In inner city environments e-bikes are king, right? Well, British motor show Top Gear's American brother, Top Gear USA, has pitted an e-bike against an Alfa Romeo and the Los Angeles public transport system in an elaborate if questionably informative race to answer that very question.
As with all Top Gear challenges - if you're familiar with the show - taking a rather large grain of salt with any 'findings' is advised. The show's 'races' are often designed to demonstrate the prowess of cars over other modes of transport in different environments, even if the reality of the scenario does not quite match up - this most recent example is no excepiton.
If you've managed to read this far into the article without spoiling the result for yourself, now's the time to watch the race.
For those of us who have watched the show for years, that result is hardly a surprise.
As far as sustainable solutions to transport go, we're fairly sure we're backing the right horse here at ebiketips - especially in busy inner city environments - so we're prepared to now poke holes in Top Gear USA's frankly mad conclusion that sport cars are more suited to big cities than e-bikes.
First up, let's see the bike that was tasked with the arguably unfair challenge of beating the Alf through the streets of Los Angeles. The bike comes from American bike manufacturer High-Power Cycles, and the bike in question was a special edition HPC Revolution.
The Revolution series is High-Power Cycles's flagship range the and the top member of that line is the HPC Revolution X 6.0, pictured above. It comes equipped with the company's own Revolution S Motor, battery options from 1,290Wh up to 2,400Wh - which would give the X 6.0 a range of over 100 miles - Rockshox's Boxxer 203mm World Cup Air Suspension, a SRAM X0 rear derailleur and shifters, and Magura MT7 Quad Piston disc brakes.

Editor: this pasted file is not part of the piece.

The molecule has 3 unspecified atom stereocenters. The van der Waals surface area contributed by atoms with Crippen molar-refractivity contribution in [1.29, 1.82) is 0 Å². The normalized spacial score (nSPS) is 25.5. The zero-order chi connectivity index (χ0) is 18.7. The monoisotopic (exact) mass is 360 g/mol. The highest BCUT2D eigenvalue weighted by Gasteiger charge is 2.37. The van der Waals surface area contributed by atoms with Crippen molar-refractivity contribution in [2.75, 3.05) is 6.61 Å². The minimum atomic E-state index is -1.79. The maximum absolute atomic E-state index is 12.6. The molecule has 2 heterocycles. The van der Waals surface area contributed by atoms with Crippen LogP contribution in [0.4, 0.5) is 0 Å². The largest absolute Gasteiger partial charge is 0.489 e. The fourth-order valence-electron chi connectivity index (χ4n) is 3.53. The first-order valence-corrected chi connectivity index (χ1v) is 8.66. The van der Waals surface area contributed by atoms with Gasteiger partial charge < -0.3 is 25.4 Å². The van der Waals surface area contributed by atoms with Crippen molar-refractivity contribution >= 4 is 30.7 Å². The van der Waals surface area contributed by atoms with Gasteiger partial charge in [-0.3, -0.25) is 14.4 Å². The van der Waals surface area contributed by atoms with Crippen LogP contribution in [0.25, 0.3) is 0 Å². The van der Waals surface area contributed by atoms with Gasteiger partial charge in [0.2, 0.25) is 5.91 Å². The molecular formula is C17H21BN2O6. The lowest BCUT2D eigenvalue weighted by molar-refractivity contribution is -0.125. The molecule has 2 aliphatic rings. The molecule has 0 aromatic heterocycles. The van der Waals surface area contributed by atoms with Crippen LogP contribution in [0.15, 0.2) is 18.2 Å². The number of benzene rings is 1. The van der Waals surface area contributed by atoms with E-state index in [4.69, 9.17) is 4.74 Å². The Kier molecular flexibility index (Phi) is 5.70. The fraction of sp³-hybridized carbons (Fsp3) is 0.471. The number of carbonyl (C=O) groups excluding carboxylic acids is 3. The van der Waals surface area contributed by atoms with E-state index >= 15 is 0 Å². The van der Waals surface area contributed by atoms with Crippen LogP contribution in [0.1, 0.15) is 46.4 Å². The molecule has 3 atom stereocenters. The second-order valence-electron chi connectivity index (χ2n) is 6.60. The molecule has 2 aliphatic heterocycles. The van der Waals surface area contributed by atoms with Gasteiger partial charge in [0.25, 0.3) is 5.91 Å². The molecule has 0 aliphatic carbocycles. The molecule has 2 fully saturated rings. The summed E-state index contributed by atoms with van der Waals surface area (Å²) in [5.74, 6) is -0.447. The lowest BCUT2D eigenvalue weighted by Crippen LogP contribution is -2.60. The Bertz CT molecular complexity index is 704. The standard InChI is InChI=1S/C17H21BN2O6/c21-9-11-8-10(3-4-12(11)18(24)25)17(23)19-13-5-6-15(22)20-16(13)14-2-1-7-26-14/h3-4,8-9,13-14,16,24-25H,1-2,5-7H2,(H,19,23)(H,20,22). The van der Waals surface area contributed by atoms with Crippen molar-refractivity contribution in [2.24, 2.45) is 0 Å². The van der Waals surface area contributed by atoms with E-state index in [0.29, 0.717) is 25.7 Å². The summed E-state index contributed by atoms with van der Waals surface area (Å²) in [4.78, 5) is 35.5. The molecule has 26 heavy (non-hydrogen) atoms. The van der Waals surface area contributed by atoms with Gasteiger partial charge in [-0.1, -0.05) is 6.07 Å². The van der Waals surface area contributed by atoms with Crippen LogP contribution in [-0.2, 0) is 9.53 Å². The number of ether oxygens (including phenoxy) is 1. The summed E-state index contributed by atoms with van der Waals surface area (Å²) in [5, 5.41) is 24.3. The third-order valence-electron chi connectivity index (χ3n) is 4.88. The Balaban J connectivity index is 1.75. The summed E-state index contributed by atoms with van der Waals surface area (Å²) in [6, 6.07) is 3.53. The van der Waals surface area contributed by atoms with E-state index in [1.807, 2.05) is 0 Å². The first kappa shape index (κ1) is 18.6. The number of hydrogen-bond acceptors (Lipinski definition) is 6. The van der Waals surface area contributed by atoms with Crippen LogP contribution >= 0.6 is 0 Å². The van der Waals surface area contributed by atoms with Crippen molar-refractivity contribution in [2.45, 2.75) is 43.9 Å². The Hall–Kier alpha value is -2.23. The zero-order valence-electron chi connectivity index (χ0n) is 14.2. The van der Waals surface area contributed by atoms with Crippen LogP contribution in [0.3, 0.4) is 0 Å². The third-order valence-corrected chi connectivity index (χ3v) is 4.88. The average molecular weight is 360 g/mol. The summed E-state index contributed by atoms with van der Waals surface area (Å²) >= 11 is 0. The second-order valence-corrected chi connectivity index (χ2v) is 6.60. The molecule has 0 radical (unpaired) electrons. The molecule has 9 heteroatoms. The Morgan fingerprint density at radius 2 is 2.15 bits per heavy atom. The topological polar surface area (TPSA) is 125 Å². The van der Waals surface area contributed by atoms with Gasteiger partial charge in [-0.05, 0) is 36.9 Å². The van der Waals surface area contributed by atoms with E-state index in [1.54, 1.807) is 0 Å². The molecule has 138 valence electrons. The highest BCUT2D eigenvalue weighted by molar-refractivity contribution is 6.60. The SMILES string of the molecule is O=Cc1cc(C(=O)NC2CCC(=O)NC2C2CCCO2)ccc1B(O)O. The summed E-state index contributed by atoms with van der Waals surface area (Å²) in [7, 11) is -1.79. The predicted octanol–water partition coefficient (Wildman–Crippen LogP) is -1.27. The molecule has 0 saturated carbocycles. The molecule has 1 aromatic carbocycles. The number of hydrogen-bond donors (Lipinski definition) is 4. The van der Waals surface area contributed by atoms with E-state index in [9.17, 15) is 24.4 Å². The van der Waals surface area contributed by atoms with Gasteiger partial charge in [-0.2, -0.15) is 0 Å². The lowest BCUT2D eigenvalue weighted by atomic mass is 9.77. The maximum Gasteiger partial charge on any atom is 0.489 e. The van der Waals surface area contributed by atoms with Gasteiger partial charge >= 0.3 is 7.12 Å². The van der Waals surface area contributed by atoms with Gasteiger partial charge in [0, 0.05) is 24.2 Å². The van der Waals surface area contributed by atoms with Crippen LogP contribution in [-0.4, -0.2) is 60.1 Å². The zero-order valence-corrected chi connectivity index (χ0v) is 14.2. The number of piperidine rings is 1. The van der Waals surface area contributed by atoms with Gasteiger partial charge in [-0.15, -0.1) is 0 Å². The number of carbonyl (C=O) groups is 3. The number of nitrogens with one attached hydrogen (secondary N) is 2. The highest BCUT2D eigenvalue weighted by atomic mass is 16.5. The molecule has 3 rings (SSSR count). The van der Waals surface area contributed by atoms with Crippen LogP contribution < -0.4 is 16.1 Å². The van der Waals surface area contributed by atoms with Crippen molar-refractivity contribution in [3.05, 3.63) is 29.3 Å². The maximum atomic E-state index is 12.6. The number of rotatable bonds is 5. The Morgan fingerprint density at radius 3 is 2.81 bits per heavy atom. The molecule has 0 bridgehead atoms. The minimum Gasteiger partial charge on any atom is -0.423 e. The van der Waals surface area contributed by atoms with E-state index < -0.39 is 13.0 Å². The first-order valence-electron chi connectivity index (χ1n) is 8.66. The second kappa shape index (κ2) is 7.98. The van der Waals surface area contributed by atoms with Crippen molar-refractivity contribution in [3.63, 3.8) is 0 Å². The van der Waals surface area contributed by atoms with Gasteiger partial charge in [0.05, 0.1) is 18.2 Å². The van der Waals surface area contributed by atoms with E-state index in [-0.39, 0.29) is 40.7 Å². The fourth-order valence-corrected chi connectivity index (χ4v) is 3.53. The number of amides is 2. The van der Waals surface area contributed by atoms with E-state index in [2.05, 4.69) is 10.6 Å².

The speed, convenience, and versatility of e-bikes make them - in our opinion at least - the perfect mode of transport for short to medium length journeys in busy inner city environments like those found in Los Angeles - it appears though, that Top Gear don't agree.
Sure, the folks over at Top Gear USA literally have their money on the car's continued dominance in the transport stakes, but we've got a feeling that those allegiences played a rather large roll in the 'competition' we witnessed above.
Sure, when we asked Google Maps about the expected time it would take for a bicycle to travel the distance from Downtown LA to the Venice Beach Pier, it predicted 1 hour and 25 minutes. The map also predicted it would take anywhere between 25 minutes and 53 minutes depending on when we asked it and what the traffic situation was.
However, according the ilovebicycling.co.uk, Google Maps predicts bicycle travel time based on a 10mph travel speed. From the video above we are made aware that the HPC Revolution Special Edition has a max speed of 20mph.
So, by our calculations, the competition ought to have been significantly closer than the smug pair of car-driving hosts celebrating on a bizarrely sunset soaked pier suggests.
If our calculations didn't leave us suspicious enough already, Top Gear's mysterious cut to the end of the competition from a shot of the Alfa before the drivers made their way onto the highway, their abandoning of the Stig's storyline, and the total lack of any real footage of the race's progression also indicated some serious subterfuge.
After all is said and done though, we didn't really expect Top Gear to be coming at us with a real informative competition that analysed the pros and cons of e-bike use, after all they're a car magazine tv show.
That said, we were a little bit upset that the show appeared to pull the wool over our eyes while indicating that e-bikes aren't the fantastic solution to many inner-city transportation issues that we genuinely believe they are.
We weren't looking for glowing e-bike reccommendations from Top Gear either, rather we'd have hoped the perpetuation of the idea that cars are a good option for inner-city travel might have stayed where it belonged: in the past.
Well, it might be struggling for ratings and staff at the moment, but at least it gave e-bikes a fair, if favourable airing.
Check out the Stig showing what an electric cargo bike can do on the streets of London. This one's got a refreshing lack of petrol bias.